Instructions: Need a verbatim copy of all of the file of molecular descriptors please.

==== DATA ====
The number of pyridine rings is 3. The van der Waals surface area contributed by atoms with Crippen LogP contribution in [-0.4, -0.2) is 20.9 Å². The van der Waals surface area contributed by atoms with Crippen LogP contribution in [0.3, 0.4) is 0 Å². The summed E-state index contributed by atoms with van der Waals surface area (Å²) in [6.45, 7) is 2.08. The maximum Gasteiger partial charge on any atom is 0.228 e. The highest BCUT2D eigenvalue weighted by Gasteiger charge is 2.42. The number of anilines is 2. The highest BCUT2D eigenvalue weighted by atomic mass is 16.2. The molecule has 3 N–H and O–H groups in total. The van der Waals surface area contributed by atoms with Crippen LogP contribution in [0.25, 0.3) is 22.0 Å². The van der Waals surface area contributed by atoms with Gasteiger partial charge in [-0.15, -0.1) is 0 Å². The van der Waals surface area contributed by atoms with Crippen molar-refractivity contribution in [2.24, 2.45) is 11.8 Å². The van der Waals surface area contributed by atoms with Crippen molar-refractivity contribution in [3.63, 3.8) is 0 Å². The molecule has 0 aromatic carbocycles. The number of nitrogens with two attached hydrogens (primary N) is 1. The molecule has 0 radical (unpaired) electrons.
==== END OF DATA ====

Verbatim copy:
The number of pyridine rings is 3. The van der Waals surface area contributed by atoms with Crippen LogP contribution in [-0.4, -0.2) is 20.9 Å². The van der Waals surface area contributed by atoms with Crippen LogP contribution in [0.3, 0.4) is 0 Å². The summed E-state index contributed by atoms with van der Waals surface area (Å²) in [6.45, 7) is 2.08. The maximum Gasteiger partial charge on any atom is 0.228 e. The highest BCUT2D eigenvalue weighted by Gasteiger charge is 2.42. The number of anilines is 2. The highest BCUT2D eigenvalue weighted by atomic mass is 16.2. The molecule has 3 N–H and O–H groups in total. The van der Waals surface area contributed by atoms with Crippen LogP contribution in [0.25, 0.3) is 22.0 Å². The van der Waals surface area contributed by atoms with Gasteiger partial charge in [-0.15, -0.1) is 0 Å². The van der Waals surface area contributed by atoms with Crippen molar-refractivity contribution in [2.24, 2.45) is 11.8 Å². The van der Waals surface area contributed by atoms with Crippen molar-refractivity contribution in [3.63, 3.8) is 0 Å². The molecule has 0 aromatic carbocycles. The number of nitrogens with two attached hydrogens (primary N) is 1. The molecule has 0 radical (unpaired) electrons.